Wednesday, July 17, 2013

Stories about Getting to Clean Water: Shoreline’s Aurora Corridor Improvement

By Diane Dent, Water Quality Stories Lead, Water Quality Program

A raingarden swale along Shoreline’s Aurora Avenue improvement area.


A three-mile stretch of Aurora Avenue (Highway 99) between North 145th Street and North 205th Street in Shoreline, Washington, had problems. Before the city began making improvements here much of the area lacked sidewalks, and the wide roadway transitioned directly into parking for businesses along both sides of the street. The Washington State Department of Transportation said this corridor was one of the most dangerous stretches of road in the state.


Prior to the improvement project buildings, roadways, and parking lots covered approximately 97 percent of the area in hardened surfaces. During storms or heavy rain events, stormwater runoff from these surfaces flowed directly into nearby waters with little to no water quality treatment.

Milestones and outcomes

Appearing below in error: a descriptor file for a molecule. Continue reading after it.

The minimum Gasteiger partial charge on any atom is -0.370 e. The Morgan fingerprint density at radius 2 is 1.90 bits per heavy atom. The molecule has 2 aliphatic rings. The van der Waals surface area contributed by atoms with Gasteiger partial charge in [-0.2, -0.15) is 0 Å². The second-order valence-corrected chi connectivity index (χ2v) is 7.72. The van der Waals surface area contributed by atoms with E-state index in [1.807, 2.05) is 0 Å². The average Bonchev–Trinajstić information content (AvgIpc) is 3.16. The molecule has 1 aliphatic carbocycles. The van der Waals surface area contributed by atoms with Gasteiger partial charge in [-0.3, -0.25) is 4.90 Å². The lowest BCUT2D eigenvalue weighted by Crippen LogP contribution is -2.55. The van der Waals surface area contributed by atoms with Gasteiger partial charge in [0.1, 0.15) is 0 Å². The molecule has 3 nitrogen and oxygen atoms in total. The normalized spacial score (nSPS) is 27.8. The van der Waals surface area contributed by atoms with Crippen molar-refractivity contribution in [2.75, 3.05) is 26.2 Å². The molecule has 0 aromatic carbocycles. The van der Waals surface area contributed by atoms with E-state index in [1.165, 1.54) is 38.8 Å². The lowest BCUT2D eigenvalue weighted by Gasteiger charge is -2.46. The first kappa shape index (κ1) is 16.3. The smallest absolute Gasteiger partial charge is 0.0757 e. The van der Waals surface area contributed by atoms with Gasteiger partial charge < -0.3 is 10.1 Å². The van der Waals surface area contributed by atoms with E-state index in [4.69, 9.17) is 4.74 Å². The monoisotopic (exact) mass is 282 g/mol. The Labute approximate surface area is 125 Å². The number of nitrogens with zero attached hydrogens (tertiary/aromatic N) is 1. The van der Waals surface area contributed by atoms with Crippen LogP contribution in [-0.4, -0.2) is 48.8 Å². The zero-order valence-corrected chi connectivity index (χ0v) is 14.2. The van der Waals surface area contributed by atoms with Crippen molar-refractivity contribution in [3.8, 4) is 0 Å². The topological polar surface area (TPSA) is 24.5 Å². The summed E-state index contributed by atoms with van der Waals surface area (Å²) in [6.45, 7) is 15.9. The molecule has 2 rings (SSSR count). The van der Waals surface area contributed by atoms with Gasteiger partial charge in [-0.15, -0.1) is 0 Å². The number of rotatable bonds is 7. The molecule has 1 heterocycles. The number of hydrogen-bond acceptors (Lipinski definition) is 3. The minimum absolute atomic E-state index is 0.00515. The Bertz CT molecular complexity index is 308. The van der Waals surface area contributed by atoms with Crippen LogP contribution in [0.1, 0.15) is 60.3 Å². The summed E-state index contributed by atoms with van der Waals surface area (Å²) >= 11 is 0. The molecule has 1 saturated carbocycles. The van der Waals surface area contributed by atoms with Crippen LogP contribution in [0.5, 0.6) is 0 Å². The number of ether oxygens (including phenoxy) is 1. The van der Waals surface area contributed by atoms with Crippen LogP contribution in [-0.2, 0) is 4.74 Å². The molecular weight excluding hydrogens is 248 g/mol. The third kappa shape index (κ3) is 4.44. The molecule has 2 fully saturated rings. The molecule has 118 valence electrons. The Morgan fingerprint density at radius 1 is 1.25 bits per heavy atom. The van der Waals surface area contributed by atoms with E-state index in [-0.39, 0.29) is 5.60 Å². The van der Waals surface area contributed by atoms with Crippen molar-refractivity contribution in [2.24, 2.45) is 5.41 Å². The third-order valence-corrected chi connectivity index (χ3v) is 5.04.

The city installed a series of low impact development (LID) structures that will help reduce stormwater volume, reduce pollutants from discharging into nearby waters; save money; improve community aesthetics; and improve air quality while reducing the heat island effect.

Read this full story onlinefor more information.

Story written by Melisa Snoeberger, Ecology Northwest Regional Office.

Telling our success stories

Water quality success stories provide a wealth of information associated with novel project designs, funding ideas, and useful resource suggestions. Some are clear successes; others supply valuable lessons to help us grow in our understanding of water quality protection and restoration. Stories illustrate successes gained from cooperation among Washington’s citizens and organizations.

Read all of our Ecology's water quality success stories, and check out our complete catalog of stories.

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